Selective inhibition of CTCF binding by iAs directs TET-mediated reprogramming of 5-hydroxymethylation patterns in iAs-transformed cells

Matthew Rea, Tyler Gripshover, Yvonne Fondufe-Mittendorf

Research output: Contribution to journalArticlepeer-review

7 Scopus citations

Abstract

Methylation at cytosine (5mC) is a fundamental epigenetic DNA modification recently associated with iAs-mediated carcinogenesis. In contrast, the role of 5-hydroxymethylcytosine (5hmC), the oxidation product of 5mC in iAs-mediated carcinogenesis is unknown. Here we assess the hydroxymethylome in iAs-transformed cells, showing that dynamic modulation of hydroxymethylated DNA is associated with specific transcriptional networks. Moreover, this pathologic iAs-mediated carcinogenesis is characterized by a shift toward a higher hydroxymethylation pattern genome-wide. At specific promoters, hydroxymethylation correlated with increased gene expression. Furthermore, this increase in hydroxymethylation occurs concurrently with an upregulation of ten-eleven translocation (TET) enzymes that oxidize 5-methylcytosine (5mC) in DNA. To gain an understanding into how iAs might impact TET expression, we found that iAs inhibits the binding of CTCF at the proximal, weak CTCF binding sites of the TET1 and TET2 gene promoters and enhances CTCF binding at the stronger distal binding site. Further analyses suggest that this distal site acts as an enhancer, thus high CTCF occupancy at the enhancer region of TET1 and TET2 possibly drives their high expression in iAs-transformed cells. These results have major implications in understanding the impact of differential CTCF binding, genome architecture and its consequences in iAs-mediated pathogenesis.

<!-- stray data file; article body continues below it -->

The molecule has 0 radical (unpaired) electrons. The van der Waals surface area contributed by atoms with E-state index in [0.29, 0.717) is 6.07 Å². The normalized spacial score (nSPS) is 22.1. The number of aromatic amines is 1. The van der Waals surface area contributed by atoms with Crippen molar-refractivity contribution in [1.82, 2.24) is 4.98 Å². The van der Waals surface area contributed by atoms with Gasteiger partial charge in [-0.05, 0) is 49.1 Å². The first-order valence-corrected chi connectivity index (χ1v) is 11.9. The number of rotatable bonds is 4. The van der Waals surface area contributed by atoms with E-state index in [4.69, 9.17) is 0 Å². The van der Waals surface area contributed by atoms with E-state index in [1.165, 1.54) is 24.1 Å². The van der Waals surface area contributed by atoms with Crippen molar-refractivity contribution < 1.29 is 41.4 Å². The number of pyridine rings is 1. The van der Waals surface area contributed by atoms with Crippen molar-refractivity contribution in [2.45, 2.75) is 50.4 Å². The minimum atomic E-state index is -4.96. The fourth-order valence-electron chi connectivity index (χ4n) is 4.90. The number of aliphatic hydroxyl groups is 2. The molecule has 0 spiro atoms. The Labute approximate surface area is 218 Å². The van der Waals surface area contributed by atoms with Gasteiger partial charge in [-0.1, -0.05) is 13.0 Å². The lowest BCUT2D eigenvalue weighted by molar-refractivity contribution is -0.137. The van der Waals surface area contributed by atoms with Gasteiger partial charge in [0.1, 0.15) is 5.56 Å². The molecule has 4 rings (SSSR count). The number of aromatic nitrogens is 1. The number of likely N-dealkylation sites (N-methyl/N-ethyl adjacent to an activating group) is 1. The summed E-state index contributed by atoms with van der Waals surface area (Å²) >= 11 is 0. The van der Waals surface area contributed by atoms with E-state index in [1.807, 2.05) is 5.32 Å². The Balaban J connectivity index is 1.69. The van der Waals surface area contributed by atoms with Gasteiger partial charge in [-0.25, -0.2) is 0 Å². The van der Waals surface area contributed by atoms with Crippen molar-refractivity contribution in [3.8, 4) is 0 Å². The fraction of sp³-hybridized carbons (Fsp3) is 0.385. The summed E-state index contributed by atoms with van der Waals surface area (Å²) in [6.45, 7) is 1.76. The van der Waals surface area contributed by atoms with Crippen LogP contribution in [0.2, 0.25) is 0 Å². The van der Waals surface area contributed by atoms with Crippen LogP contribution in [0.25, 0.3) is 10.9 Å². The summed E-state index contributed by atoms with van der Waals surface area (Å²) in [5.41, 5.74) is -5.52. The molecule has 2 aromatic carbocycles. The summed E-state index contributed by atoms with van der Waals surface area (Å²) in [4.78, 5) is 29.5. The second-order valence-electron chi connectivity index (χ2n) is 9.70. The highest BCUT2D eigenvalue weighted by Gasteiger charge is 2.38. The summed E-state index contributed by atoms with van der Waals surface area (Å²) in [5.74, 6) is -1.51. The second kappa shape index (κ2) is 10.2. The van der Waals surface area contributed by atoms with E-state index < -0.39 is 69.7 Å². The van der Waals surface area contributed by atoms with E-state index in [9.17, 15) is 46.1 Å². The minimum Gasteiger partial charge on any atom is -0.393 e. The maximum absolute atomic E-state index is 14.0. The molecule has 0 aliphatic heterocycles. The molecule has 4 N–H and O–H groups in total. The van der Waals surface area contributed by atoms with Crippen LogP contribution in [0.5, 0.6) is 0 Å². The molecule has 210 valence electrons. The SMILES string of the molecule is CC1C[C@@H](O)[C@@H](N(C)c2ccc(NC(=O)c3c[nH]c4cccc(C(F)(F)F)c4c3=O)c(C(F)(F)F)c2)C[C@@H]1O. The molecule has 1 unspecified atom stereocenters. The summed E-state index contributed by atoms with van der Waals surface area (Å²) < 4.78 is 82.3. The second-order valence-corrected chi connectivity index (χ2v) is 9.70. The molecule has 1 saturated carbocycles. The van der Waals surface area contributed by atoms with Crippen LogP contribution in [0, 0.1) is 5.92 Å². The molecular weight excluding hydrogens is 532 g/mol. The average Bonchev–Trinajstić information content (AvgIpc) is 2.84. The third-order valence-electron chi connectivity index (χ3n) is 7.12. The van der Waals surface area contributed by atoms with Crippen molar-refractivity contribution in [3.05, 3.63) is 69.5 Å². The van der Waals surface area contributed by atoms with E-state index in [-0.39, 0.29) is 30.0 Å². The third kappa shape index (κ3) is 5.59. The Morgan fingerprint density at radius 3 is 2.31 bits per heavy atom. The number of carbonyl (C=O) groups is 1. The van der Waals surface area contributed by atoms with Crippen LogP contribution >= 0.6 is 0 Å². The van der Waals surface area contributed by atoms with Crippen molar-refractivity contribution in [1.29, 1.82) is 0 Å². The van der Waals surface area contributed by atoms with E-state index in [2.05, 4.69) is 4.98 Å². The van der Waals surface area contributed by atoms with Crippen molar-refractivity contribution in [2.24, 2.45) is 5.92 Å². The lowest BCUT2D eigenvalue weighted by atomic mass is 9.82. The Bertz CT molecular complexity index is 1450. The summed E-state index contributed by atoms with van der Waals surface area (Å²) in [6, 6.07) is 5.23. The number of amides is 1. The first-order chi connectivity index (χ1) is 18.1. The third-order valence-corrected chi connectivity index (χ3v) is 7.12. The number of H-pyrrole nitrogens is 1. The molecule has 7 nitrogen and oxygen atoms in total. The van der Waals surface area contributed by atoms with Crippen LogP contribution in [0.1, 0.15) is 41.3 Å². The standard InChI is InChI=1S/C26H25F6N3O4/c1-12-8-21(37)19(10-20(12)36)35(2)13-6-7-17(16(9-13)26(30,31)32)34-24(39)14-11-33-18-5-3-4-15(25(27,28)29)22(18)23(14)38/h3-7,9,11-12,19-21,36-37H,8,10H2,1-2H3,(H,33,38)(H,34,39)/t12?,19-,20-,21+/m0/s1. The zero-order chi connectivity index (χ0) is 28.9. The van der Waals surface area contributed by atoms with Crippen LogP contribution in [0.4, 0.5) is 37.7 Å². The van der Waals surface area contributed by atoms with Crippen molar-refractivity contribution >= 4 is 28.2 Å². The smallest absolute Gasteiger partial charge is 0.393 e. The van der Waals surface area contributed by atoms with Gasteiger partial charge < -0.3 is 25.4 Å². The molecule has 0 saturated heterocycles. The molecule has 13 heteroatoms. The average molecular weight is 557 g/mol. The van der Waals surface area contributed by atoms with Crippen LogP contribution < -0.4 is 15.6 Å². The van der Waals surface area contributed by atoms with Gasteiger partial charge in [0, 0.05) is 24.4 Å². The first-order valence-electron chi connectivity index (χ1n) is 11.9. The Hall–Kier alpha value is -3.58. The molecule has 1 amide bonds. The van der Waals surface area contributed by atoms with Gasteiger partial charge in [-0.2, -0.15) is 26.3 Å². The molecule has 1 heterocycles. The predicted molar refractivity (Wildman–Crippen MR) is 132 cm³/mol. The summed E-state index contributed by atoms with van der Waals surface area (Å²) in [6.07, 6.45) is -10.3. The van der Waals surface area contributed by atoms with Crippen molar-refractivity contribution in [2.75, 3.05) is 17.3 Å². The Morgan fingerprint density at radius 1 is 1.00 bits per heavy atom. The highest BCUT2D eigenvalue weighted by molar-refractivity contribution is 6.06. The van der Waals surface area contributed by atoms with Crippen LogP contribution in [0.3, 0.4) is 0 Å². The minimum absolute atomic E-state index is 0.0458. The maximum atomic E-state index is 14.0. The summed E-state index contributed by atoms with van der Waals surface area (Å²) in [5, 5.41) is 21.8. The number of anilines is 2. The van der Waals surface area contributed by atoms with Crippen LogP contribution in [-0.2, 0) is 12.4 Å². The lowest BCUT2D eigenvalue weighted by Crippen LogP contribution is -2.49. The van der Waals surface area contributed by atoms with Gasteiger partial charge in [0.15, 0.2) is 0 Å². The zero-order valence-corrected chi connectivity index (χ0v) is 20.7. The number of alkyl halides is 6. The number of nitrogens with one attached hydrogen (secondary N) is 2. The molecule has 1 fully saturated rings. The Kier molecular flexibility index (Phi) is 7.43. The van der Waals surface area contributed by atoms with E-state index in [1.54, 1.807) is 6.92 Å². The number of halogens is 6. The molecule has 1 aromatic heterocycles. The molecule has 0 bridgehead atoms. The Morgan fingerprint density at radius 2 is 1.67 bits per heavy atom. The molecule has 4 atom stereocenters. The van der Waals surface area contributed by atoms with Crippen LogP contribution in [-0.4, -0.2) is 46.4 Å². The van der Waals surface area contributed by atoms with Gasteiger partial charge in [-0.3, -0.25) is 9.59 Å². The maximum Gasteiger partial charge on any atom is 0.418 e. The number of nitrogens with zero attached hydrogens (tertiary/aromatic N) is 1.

Original languageEnglish
Pages (from-to)124-133
Number of pages10
JournalToxicology and Applied Pharmacology
Volume338
DOIs
StatePublished - Jan 1 2018

Bibliographical note

Funding Information:
We would like to thank the Markey Cancer Center's Research Communications Office for manuscript editing and assistance with graphic design (P30 CA177558). GEO accession numbers for Methyl-MiniSeq data is GSE85012 and RRHP data is GSE103626 this work was supported by NSF grant MCB 1517986 to YFN-M, NIEHS grant R01-ES024478 , TG was supported by NIEHS R25ES027864 to the SURES program at UK, and NIH T32 grant 165990 to MR, through Markey Cancer Center at University of Kentucky.

Publisher Copyright:
© 2017

Keywords

  • 5hmC
  • EMT
  • Epigenetics
  • Inorganic arsenic
  • RRHP
  • TET

ASJC Scopus subject areas

  • Toxicology
  • Pharmacology

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